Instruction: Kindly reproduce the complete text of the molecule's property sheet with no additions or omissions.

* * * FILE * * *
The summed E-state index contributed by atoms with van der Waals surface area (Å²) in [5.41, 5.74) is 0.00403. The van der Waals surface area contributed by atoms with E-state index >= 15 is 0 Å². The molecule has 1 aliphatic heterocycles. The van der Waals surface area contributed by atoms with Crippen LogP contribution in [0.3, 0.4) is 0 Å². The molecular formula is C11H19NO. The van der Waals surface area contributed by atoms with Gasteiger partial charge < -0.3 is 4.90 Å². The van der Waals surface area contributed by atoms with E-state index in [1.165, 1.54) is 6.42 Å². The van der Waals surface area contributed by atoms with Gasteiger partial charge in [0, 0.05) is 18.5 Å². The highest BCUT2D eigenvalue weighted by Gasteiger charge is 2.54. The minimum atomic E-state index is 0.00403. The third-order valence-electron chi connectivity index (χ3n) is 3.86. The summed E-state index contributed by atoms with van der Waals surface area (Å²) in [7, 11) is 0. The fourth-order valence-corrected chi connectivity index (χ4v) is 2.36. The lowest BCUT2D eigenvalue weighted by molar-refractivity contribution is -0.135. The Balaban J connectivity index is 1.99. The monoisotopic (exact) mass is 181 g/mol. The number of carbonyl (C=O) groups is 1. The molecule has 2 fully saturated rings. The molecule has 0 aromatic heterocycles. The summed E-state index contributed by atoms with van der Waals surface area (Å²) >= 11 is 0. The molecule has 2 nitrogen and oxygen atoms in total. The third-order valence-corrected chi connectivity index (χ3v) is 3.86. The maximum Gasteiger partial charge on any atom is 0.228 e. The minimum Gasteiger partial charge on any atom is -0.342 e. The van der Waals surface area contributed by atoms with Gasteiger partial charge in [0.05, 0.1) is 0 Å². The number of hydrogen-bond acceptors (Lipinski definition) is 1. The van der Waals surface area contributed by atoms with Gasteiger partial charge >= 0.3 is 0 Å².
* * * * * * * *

The summed E-state index contributed by atoms with van der Waals surface area (Å²) in [5.41, 5.74) is 0.00403. The van der Waals surface area contributed by atoms with E-state index >= 15 is 0 Å². The molecule has 1 aliphatic heterocycles. The van der Waals surface area contributed by atoms with Crippen LogP contribution in [0.3, 0.4) is 0 Å². The molecular formula is C11H19NO. The van der Waals surface area contributed by atoms with Gasteiger partial charge < -0.3 is 4.90 Å². The van der Waals surface area contributed by atoms with E-state index in [1.165, 1.54) is 6.42 Å². The van der Waals surface area contributed by atoms with Gasteiger partial charge in [0, 0.05) is 18.5 Å². The highest BCUT2D eigenvalue weighted by Gasteiger charge is 2.54. The minimum atomic E-state index is 0.00403. The third-order valence-electron chi connectivity index (χ3n) is 3.86. The summed E-state index contributed by atoms with van der Waals surface area (Å²) in [7, 11) is 0. The fourth-order valence-corrected chi connectivity index (χ4v) is 2.36. The lowest BCUT2D eigenvalue weighted by molar-refractivity contribution is -0.135. The Balaban J connectivity index is 1.99. The monoisotopic (exact) mass is 181 g/mol. The number of carbonyl (C=O) groups is 1. The molecule has 2 fully saturated rings. The molecule has 0 aromatic heterocycles. The summed E-state index contributed by atoms with van der Waals surface area (Å²) >= 11 is 0. The molecule has 2 nitrogen and oxygen atoms in total. The third-order valence-corrected chi connectivity index (χ3v) is 3.86. The maximum Gasteiger partial charge on any atom is 0.228 e. The minimum Gasteiger partial charge on any atom is -0.342 e. The van der Waals surface area contributed by atoms with Gasteiger partial charge in [0.05, 0.1) is 0 Å². The number of hydrogen-bond acceptors (Lipinski definition) is 1. The van der Waals surface area contributed by atoms with Gasteiger partial charge >= 0.3 is 0 Å².